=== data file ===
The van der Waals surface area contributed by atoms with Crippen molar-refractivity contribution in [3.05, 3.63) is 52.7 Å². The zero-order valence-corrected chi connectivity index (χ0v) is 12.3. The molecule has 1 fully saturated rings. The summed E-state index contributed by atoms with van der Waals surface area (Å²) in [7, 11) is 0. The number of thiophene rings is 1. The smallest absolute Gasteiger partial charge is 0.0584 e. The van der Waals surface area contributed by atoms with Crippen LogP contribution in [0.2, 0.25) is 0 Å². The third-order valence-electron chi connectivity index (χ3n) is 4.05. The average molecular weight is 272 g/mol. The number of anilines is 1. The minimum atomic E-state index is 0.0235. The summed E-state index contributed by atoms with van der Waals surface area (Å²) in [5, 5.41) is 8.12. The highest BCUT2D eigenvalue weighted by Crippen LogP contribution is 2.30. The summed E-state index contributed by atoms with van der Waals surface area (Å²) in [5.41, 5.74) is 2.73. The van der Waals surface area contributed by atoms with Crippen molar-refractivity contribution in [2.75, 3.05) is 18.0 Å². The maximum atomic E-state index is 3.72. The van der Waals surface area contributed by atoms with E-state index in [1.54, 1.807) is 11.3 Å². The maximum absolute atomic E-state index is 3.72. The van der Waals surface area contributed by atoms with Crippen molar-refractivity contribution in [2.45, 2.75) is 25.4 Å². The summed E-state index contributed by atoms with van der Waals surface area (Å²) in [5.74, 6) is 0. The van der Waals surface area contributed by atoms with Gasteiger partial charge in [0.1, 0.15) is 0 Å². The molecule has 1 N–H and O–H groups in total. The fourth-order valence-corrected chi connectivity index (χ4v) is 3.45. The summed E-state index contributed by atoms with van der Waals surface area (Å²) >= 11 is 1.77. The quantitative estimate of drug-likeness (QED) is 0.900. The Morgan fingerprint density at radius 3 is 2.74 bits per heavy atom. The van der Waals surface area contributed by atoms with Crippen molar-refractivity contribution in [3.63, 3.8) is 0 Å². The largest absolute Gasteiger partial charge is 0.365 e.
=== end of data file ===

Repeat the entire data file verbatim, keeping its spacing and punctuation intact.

The van der Waals surface area contributed by atoms with Crippen molar-refractivity contribution in [3.05, 3.63) is 52.7 Å². The zero-order valence-corrected chi connectivity index (χ0v) is 12.3. The molecule has 1 fully saturated rings. The summed E-state index contributed by atoms with van der Waals surface area (Å²) in [7, 11) is 0. The number of thiophene rings is 1. The smallest absolute Gasteiger partial charge is 0.0584 e. The van der Waals surface area contributed by atoms with Crippen LogP contribution in [0.2, 0.25) is 0 Å². The third-order valence-electron chi connectivity index (χ3n) is 4.05. The average molecular weight is 272 g/mol. The number of anilines is 1. The minimum atomic E-state index is 0.0235. The summed E-state index contributed by atoms with van der Waals surface area (Å²) in [5, 5.41) is 8.12. The highest BCUT2D eigenvalue weighted by Crippen LogP contribution is 2.30. The summed E-state index contributed by atoms with van der Waals surface area (Å²) in [5.41, 5.74) is 2.73. The van der Waals surface area contributed by atoms with Crippen molar-refractivity contribution in [2.75, 3.05) is 18.0 Å². The maximum atomic E-state index is 3.72. The van der Waals surface area contributed by atoms with E-state index in [1.54, 1.807) is 11.3 Å². The maximum absolute atomic E-state index is 3.72. The van der Waals surface area contributed by atoms with Crippen molar-refractivity contribution in [2.45, 2.75) is 25.4 Å². The summed E-state index contributed by atoms with van der Waals surface area (Å²) in [5.74, 6) is 0. The van der Waals surface area contributed by atoms with Gasteiger partial charge in [0.1, 0.15) is 0 Å². The molecule has 1 N–H and O–H groups in total. The fourth-order valence-corrected chi connectivity index (χ4v) is 3.45. The summed E-state index contributed by atoms with van der Waals surface area (Å²) >= 11 is 1.77. The quantitative estimate of drug-likeness (QED) is 0.900. The Morgan fingerprint density at radius 3 is 2.74 bits per heavy atom. The van der Waals surface area contributed by atoms with Crippen molar-refractivity contribution in [3.63, 3.8) is 0 Å². The largest absolute Gasteiger partial charge is 0.365 e.